The problem of QT is that, the GUI is written in another language called QML, not exactly C++, and some errors are raised on run-time, that approach lost the ability of compile-time type checking, and makes the program hard to debug. But I believe that QT program can be translate into pure C++ at least by hand. The QML compiler compiles the QML language to raw byte array to C++, that makes it hard to debug.
Daniel aka CyReVolt 🐢
@CyReVolt:matrix.org
[m]
Before the Electron rewrite, the PSLab desktop app was, in fact, written in Python with Qt. ^^ Back then it was Qt4 and I did a little overhaul to get to Qt5.
RafaelLeeImg
@RafaelLeeImg
I didn't find the QT version of PSLab desktop. I asked.
There was another thought, if the PSLab desktop is decided to be based on browser, then why not just make it a server program, leave the GUI part to run in Chrome or Firefox?
4 replies
RafaelLeeImg
@RafaelLeeImg

The mcubootflash and the bootloader does not work.
I tried both 2.0.0 and origin/progressbar, none of them works.

$ ~/.local/bin/mcbootflash --port=/dev/ttyUSB0 --baudrate=115200 pslab-firmware/pslab-core.X/dist/default/production/pslab-core.X.production.hex
Flashing pslab-firmware/pslab-core.X/dist/default/production/pslab-core.X.production.hex.
Traceback (most recent call last):
File "/home/r/.local/bin/mcbootflash", line 9, in <module>
sys.exit(flash())
File "~/.local/lib/python3.9/site-packages/mcbootflash/src/mcbootflash/flashing.py", line 105, in flash
boot.flash(hexfile=parsed_args.file)
File "~/.local/lib/python3.9/site-packages/mcbootflash/src/mcbootflash/connection.py", line 103, in flash
self.read_version(), self._get_memory_address_range()
File "~/.local/lib/python3.9/site-packages/mcbootflash/src/mcbootflash/connection.py", line 224, in read_version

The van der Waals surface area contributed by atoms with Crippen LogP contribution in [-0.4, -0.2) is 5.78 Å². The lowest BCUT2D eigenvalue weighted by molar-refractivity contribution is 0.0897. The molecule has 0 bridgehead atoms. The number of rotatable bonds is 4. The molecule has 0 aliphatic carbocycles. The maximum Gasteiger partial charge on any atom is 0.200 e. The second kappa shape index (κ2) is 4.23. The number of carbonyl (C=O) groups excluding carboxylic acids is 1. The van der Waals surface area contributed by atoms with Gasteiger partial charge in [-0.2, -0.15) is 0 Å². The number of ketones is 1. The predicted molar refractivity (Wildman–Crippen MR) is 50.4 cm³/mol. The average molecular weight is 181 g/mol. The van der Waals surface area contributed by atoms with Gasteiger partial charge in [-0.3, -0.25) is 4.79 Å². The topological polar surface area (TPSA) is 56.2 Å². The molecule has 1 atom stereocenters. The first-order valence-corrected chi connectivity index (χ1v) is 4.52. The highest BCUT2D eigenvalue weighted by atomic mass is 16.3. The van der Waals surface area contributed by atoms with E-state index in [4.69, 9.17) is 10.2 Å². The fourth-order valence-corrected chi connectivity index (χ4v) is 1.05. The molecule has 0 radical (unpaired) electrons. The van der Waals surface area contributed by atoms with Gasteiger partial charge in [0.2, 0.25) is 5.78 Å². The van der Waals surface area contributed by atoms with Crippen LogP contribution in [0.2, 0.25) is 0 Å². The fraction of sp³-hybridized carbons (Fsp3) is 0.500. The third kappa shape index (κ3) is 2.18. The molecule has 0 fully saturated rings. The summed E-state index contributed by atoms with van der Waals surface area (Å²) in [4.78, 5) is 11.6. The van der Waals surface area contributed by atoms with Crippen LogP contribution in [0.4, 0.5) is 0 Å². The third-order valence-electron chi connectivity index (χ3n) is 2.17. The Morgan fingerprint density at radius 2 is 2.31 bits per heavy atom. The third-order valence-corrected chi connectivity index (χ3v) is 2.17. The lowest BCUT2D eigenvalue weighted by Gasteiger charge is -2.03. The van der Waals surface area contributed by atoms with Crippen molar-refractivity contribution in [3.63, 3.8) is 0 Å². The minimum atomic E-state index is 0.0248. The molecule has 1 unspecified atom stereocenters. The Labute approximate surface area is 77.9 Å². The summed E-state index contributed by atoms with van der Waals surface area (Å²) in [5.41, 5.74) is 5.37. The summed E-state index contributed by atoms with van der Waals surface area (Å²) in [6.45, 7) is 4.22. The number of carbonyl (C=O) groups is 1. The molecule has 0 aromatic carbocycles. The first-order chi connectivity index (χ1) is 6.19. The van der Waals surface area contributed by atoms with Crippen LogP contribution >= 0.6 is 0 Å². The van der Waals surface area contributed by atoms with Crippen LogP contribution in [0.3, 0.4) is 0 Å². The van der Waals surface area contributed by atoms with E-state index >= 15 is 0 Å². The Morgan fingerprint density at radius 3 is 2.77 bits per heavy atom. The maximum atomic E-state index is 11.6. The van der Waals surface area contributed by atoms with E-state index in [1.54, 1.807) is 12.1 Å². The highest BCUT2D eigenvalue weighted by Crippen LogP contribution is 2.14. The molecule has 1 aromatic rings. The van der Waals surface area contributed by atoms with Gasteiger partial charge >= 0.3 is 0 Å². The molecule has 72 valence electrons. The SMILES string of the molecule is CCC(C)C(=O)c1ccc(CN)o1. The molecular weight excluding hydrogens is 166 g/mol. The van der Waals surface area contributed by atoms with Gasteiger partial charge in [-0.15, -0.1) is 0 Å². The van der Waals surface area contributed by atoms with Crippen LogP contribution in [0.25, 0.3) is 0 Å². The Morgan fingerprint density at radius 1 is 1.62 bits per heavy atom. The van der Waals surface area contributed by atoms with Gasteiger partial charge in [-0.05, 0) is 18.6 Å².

read_version_response = VersionResponsePacket.from_serial(self)
File "~/.local/lib/python3.9/site-packages/mcbootflash/src/mcbootflash/protocol.py", line 93, in from_serial
return cls.from_bytes(interface.read(cls.get_size()))
File "~/.local/lib/python3.9/site-packages/mcbootflash/src/mcbootflash/protocol.py", line 88, in from_bytes
return cls(*struct.unpack(cls.format, data))
struct.error: unpack requires a buffer of 37 bytes

3 replies
RafaelLeeImg
@RafaelLeeImg

cat /etc/udev/rules.d/z010_mchp_tools.rules |grep run\+
wrong line:
ACTION=="remove", RUN+="%E{hotplugscript} remove %E{PRODUCT}"
The %E{PRODUCT} is not defined, that makes the udev.rules not effective.

The error makes the attributes 600, but the IDE need 666
crw------- 1 root root 189, 28 2022-07-10 13:05:48 /dev/bus/usb/001/029

right:
ACTION=="remove", RUN+="%E{hotplugscript} remove"

crw-rw-rw- 1 root plugdev 189, 29 2022-07-10 13:06:42 /dev/bus/usb/001/030

RafaelLeeImg
@RafaelLeeImg
20220710-191051-pslab-error-cross-zero.png
The inconsistency around 0 may due to the scaling rounding error of numpy.
RafaelLeeImg
@RafaelLeeImg
20220711-030149-pslab-raw-data-of-sampling.png
I plotted the raw sampling of ADC. The error may due to the architecture of SAR ADC inside PIC24.
RafaelLeeImg
@RafaelLeeImg
20220711-031102-pslab-SAR_DAC_3_4_error.png
20220711-031102-pslab-SAR_DAC_3_4_error.png
At the 3/4 of full DAC range, this error also occurs, that means it's the limit of SAR DAC, there is nothing we can do to improve.
Daniel aka CyReVolt 🐢
@CyReVolt:matrix.org
[m]
The former Python+Qt app is further down in history @RafaelLeeImg:
fossasia/pslab-desktop@692b4af
Mario Behling
@mariobehling
@RafaelLeeImg The older version of PSLab Python using Qt is in the repository history e.g. here https://github.com/fossasia/pslab-python/tree/1c554a9f7a0135b9a8bcc4eb6ccb82719049d12a
Mario Behling
@mariobehling
Alexander Bessman
@bessman